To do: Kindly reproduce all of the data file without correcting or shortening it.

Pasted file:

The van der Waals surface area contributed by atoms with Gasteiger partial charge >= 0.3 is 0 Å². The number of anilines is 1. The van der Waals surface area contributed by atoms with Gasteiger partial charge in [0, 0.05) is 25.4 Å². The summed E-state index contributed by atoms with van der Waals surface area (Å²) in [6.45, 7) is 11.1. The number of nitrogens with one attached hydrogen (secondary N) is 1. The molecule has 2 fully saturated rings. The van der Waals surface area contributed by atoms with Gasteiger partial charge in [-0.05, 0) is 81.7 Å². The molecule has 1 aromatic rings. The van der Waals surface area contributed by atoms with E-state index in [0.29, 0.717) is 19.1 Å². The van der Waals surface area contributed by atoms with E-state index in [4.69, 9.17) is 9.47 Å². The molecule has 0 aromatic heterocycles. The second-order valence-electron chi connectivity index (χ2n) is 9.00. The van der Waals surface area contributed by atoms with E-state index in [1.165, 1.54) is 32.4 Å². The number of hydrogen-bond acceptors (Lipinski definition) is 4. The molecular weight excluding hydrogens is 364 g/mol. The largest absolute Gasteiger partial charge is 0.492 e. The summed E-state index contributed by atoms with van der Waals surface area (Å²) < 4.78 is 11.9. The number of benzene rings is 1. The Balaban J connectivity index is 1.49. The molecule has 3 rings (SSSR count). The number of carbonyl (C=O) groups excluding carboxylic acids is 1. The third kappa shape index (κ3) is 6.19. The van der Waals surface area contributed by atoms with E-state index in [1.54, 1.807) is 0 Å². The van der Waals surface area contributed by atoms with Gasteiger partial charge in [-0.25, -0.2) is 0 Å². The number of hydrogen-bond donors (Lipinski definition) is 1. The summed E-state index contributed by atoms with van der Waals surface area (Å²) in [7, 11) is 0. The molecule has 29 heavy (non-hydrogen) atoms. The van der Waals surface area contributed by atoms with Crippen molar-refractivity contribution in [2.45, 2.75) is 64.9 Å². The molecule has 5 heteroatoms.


The van der Waals surface area contributed by atoms with Gasteiger partial charge >= 0.3 is 0 Å². The number of anilines is 1. The van der Waals surface area contributed by atoms with Gasteiger partial charge in [0, 0.05) is 25.4 Å². The summed E-state index contributed by atoms with van der Waals surface area (Å²) in [6.45, 7) is 11.1. The number of nitrogens with one attached hydrogen (secondary N) is 1. The molecule has 2 fully saturated rings. The van der Waals surface area contributed by atoms with Gasteiger partial charge in [-0.05, 0) is 81.7 Å². The molecule has 1 aromatic rings. The van der Waals surface area contributed by atoms with E-state index in [0.29, 0.717) is 19.1 Å². The van der Waals surface area contributed by atoms with E-state index in [4.69, 9.17) is 9.47 Å². The molecule has 0 aromatic heterocycles. The second-order valence-electron chi connectivity index (χ2n) is 9.00. The van der Waals surface area contributed by atoms with E-state index in [1.165, 1.54) is 32.4 Å². The number of hydrogen-bond acceptors (Lipinski definition) is 4. The molecular weight excluding hydrogens is 364 g/mol. The largest absolute Gasteiger partial charge is 0.492 e. The summed E-state index contributed by atoms with van der Waals surface area (Å²) < 4.78 is 11.9. The number of benzene rings is 1. The Balaban J connectivity index is 1.49. The molecule has 3 rings (SSSR count). The number of carbonyl (C=O) groups excluding carboxylic acids is 1. The third kappa shape index (κ3) is 6.19. The van der Waals surface area contributed by atoms with E-state index in [1.54, 1.807) is 0 Å². The van der Waals surface area contributed by atoms with Gasteiger partial charge in [-0.25, -0.2) is 0 Å². The number of hydrogen-bond donors (Lipinski definition) is 1. The summed E-state index contributed by atoms with van der Waals surface area (Å²) in [7, 11) is 0. The molecule has 29 heavy (non-hydrogen) atoms. The van der Waals surface area contributed by atoms with Crippen molar-refractivity contribution in [2.45, 2.75) is 64.9 Å². The molecule has 5 heteroatoms.